Unit London is thrilled to present the largest UK exhibition to date of Philip Colbert’s artistic works at the Saatchi Gallery in London. Colbert, labelled as the successor to Andy Warhol and a self-titled ‘Neo Pop Surrealist’, has garnered global recognition with his immensely vibrant work that blends high art with everyday icons of mass popular culture.
Philip Colbert’s Lobsteropolis encourages its audience to engage on two levels; viewers can physically visit the gallery space, or they can experience the exhibition digitally. Guests can either tour the gallery by registering on the website or they can book a slot with their own automated machine. Through the eyes of Colbert’s lively robot lobsters, gallery visitors are able to virtually absorb the fine detail of the artist’s immense artworks. These digital viewers can navigate the space alongside physical visitors via their smartphones, computers or zoom.
Colbert has cultivated a global following through his Dalí inspired cartoon lobster protagonist and Surrealist alter-ego. Colbert has stated, “I became an artist when I became a lobster.” A giant inflatable lobster, installed in Duke of York Square, will strike the inaugural welcoming tone when viewers arrive at the exhibition. Colbert’s Lobsteropolis was conceived as a response to the global pandemic and national lockdown. The exhibition can be understood as an imagining of a future world, governed by lockdowns, in which our robot selves are able to perceive the material world while our physical selves remain indoors.
The idea behind the show derives from feelings of isolation that stem from the limiting of human contact through social distancing. Colbert sees his lobster persona as embarking on a quest for this missing human connection. For Colbert, the importance of experiencing art in situ has become paramount. He therefore wanted to ensure that he presented a show that was completely ‘lockdown-proof’. Lobsteropolis then becomes a celebration of the freedom that both culture and technology can provide.
Colbert’s colossal works represent frenzied landscapes, brimming with contemporary iconography born of the digital age. However, Colbert simultaneously maintains a constant dialogue with a far-reaching art history. By incorporating recognisable symbols from the works of old and modern masters such as Rubens, Fernand Léger and Jean-Michel Basquiat, Colbert’s artworks are transformed into ‘celebrations of appropriation’. Colbert’s work strikes an impressive balance: the viewer is at once inundated with various visual stimuli and, yet, is always able to recognise certain symbols that are charged with universal meaning.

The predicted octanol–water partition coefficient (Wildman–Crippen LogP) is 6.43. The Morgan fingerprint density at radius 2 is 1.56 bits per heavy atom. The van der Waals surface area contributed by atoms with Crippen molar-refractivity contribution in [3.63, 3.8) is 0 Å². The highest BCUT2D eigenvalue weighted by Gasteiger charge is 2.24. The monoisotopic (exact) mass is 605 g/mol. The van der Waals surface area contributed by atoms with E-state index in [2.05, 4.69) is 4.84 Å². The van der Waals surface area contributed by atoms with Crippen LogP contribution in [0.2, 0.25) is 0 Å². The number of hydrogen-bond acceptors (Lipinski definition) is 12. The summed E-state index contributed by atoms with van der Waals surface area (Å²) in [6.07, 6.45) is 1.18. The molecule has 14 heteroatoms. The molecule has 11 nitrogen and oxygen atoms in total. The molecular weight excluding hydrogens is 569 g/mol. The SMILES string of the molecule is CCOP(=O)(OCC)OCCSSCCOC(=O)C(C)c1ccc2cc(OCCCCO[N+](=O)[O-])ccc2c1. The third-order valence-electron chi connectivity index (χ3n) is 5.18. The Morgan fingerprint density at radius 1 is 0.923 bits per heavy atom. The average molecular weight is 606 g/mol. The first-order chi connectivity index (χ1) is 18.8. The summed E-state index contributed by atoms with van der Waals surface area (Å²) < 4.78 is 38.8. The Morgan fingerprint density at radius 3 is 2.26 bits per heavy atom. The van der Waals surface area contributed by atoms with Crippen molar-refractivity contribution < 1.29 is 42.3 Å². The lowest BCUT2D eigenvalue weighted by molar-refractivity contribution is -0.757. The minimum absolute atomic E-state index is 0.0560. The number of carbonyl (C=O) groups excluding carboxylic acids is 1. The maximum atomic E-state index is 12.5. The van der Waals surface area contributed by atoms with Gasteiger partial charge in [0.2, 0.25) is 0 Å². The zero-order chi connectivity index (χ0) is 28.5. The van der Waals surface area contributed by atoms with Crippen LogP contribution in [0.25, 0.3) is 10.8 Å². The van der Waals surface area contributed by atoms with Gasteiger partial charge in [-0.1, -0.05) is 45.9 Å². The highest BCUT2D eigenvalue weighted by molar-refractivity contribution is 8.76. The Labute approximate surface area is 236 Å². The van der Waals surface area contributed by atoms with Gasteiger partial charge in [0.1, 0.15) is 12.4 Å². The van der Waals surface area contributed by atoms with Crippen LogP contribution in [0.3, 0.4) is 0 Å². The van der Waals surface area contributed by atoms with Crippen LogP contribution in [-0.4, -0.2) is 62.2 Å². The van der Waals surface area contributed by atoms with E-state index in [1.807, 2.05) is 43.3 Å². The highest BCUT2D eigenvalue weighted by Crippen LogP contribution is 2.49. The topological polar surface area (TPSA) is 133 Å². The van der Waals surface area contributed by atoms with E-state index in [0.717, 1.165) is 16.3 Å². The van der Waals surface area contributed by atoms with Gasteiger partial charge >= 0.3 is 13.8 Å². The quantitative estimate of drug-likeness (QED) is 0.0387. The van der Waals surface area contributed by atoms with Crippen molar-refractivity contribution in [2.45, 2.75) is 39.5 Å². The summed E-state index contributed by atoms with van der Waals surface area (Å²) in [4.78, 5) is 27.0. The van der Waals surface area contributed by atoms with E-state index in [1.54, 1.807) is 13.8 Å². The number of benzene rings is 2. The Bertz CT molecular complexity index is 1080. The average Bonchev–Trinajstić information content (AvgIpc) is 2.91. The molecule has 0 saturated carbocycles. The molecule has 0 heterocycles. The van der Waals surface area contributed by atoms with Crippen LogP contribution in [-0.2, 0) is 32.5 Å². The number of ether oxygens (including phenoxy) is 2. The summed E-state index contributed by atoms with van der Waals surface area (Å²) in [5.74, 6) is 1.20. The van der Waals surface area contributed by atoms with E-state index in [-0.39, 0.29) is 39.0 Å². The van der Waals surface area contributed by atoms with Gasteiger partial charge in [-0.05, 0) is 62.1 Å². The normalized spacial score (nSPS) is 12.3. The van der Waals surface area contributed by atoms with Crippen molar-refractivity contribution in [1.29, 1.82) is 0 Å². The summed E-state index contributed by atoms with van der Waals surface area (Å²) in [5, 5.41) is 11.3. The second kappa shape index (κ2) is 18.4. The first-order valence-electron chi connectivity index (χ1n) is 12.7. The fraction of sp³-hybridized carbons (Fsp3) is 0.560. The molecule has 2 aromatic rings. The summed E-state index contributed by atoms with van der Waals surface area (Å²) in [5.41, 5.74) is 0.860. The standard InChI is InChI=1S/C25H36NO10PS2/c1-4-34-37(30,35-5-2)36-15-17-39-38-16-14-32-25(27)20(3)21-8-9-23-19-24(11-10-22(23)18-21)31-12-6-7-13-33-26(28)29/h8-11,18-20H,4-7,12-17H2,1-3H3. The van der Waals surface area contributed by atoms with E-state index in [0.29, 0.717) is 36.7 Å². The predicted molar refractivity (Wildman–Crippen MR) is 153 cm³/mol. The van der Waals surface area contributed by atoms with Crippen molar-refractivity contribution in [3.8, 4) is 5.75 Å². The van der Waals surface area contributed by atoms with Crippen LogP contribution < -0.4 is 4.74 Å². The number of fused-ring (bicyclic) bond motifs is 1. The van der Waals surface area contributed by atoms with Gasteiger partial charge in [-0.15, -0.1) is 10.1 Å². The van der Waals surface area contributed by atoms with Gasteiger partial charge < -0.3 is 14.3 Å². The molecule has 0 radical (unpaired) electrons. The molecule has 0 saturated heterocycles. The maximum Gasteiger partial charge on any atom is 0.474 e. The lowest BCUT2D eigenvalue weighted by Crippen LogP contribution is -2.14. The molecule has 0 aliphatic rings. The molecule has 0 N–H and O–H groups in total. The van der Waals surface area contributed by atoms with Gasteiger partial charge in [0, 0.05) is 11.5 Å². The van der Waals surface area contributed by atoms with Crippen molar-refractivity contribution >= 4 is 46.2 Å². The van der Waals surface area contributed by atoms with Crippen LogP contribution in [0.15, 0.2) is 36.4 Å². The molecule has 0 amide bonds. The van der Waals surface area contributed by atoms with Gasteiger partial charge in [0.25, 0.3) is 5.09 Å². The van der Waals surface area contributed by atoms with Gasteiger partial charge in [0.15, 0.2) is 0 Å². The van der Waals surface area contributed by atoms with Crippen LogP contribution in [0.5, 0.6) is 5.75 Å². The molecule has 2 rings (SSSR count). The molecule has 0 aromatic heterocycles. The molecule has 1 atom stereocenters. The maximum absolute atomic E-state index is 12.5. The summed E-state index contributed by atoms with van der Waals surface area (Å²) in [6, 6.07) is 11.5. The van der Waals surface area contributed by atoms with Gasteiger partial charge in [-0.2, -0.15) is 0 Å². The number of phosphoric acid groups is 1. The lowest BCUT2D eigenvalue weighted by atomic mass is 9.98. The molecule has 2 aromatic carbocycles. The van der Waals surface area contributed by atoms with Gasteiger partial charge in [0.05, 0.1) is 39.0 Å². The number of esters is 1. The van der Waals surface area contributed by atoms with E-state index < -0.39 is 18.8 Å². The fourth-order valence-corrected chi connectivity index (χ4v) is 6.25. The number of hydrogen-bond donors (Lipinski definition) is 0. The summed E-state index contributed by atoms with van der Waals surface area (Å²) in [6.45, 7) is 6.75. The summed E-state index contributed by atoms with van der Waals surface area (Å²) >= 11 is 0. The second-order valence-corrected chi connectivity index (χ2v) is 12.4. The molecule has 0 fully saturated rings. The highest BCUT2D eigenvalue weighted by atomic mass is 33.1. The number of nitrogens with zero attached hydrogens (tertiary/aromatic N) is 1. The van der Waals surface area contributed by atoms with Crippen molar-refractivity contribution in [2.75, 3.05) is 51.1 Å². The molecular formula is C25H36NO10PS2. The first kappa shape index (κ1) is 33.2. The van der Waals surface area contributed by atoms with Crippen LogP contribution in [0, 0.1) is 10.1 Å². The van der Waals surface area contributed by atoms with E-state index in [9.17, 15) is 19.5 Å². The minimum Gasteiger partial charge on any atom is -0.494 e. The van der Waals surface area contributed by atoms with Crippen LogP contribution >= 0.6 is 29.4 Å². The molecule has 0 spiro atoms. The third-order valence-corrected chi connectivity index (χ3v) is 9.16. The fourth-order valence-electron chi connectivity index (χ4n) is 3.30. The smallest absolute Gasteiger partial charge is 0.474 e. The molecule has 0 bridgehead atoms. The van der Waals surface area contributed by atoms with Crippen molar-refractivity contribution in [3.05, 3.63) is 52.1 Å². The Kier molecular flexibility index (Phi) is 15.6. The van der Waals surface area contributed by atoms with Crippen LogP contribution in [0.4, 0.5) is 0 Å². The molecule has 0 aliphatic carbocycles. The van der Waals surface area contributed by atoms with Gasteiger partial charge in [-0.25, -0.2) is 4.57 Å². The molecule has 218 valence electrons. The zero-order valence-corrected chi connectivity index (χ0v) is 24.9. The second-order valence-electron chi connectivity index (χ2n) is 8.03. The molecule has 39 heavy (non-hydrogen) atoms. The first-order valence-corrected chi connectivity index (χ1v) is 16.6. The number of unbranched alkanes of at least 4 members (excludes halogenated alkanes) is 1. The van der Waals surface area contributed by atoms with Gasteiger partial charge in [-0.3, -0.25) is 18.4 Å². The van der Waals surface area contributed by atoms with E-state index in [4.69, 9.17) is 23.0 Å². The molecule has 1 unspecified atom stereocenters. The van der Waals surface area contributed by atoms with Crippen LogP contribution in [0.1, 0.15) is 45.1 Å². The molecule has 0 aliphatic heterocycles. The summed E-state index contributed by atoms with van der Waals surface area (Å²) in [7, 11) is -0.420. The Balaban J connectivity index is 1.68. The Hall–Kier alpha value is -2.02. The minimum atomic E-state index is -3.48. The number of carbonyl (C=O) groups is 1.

Colbert has highlighted that many art historical symbols have become as powerful as consumer symbols like Coca Cola, Google or General Electric. For example, a Picasso cubist portrait is as recognisable as the Apple logo. By taking this into account, Colbert’s artworks play with the viewer’s cultural and everyday visual vocabularies. References to classical antiquity and the Renaissance are juxtaposed with emblems of technology and contemporary life. Emojis, computer windows, Greek columns, cactuses, mouse cursors
Expanding on the established Pop art discourses instigated by the likes of Richard Hamilton and Roy Lichtenstein, Colbert’s work has earned a celebrity following that includes Lady Gaga, Cara Delavigne and Kanye West. The contemporary incarnation of the Renaissance Man, Colbert has exhibited his artworks, clothing and furniture in such universally renowned institutions as the Tate Modern, the Saatchi Gallery and the Van Gogh Museum. His recent exhibition, entitled Lobster Land, featuring his lobster alter-ego, travelled extensively to Moscow’s Multimedia Art Museum, Gallery Simon in Seoul and the Whitestone Gallery in Hong Kong. Along with Lobsteropolis, Colbert’s seminal NEW PAINTINGS & HUNT PAINTINGS, presented at the Saatchi Gallery in 2017 and 2018, have marked the artist’s highly successful transition into monumental large-scale canvas works and sculpture.